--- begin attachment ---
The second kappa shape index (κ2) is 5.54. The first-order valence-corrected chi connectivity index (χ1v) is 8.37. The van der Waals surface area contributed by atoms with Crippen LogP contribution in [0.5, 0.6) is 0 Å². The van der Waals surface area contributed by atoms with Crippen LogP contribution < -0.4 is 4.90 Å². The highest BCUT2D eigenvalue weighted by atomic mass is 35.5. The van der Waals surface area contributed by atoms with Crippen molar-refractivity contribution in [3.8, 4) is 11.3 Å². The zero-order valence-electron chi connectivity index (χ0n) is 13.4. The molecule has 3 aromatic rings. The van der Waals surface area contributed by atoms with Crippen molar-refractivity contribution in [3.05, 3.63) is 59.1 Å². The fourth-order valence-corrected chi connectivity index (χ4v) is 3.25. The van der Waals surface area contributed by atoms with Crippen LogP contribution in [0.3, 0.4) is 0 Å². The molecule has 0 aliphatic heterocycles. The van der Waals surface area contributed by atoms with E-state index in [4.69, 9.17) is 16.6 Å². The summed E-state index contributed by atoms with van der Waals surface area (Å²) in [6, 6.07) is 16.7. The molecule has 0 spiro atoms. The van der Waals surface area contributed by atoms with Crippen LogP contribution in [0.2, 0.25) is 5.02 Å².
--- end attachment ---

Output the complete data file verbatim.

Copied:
The second kappa shape index (κ2) is 5.54. The first-order valence-corrected chi connectivity index (χ1v) is 8.37. The van der Waals surface area contributed by atoms with Crippen LogP contribution in [0.5, 0.6) is 0 Å². The van der Waals surface area contributed by atoms with Crippen LogP contribution < -0.4 is 4.90 Å². The highest BCUT2D eigenvalue weighted by atomic mass is 35.5. The van der Waals surface area contributed by atoms with Crippen molar-refractivity contribution in [3.8, 4) is 11.3 Å². The zero-order valence-electron chi connectivity index (χ0n) is 13.4. The molecule has 3 aromatic rings. The van der Waals surface area contributed by atoms with Crippen molar-refractivity contribution in [3.05, 3.63) is 59.1 Å². The fourth-order valence-corrected chi connectivity index (χ4v) is 3.25. The van der Waals surface area contributed by atoms with Crippen LogP contribution in [0.3, 0.4) is 0 Å². The molecule has 0 aliphatic heterocycles. The van der Waals surface area contributed by atoms with E-state index in [4.69, 9.17) is 16.6 Å². The summed E-state index contributed by atoms with van der Waals surface area (Å²) in [6, 6.07) is 16.7. The molecule has 0 spiro atoms. The van der Waals surface area contributed by atoms with Crippen LogP contribution in [0.2, 0.25) is 5.02 Å².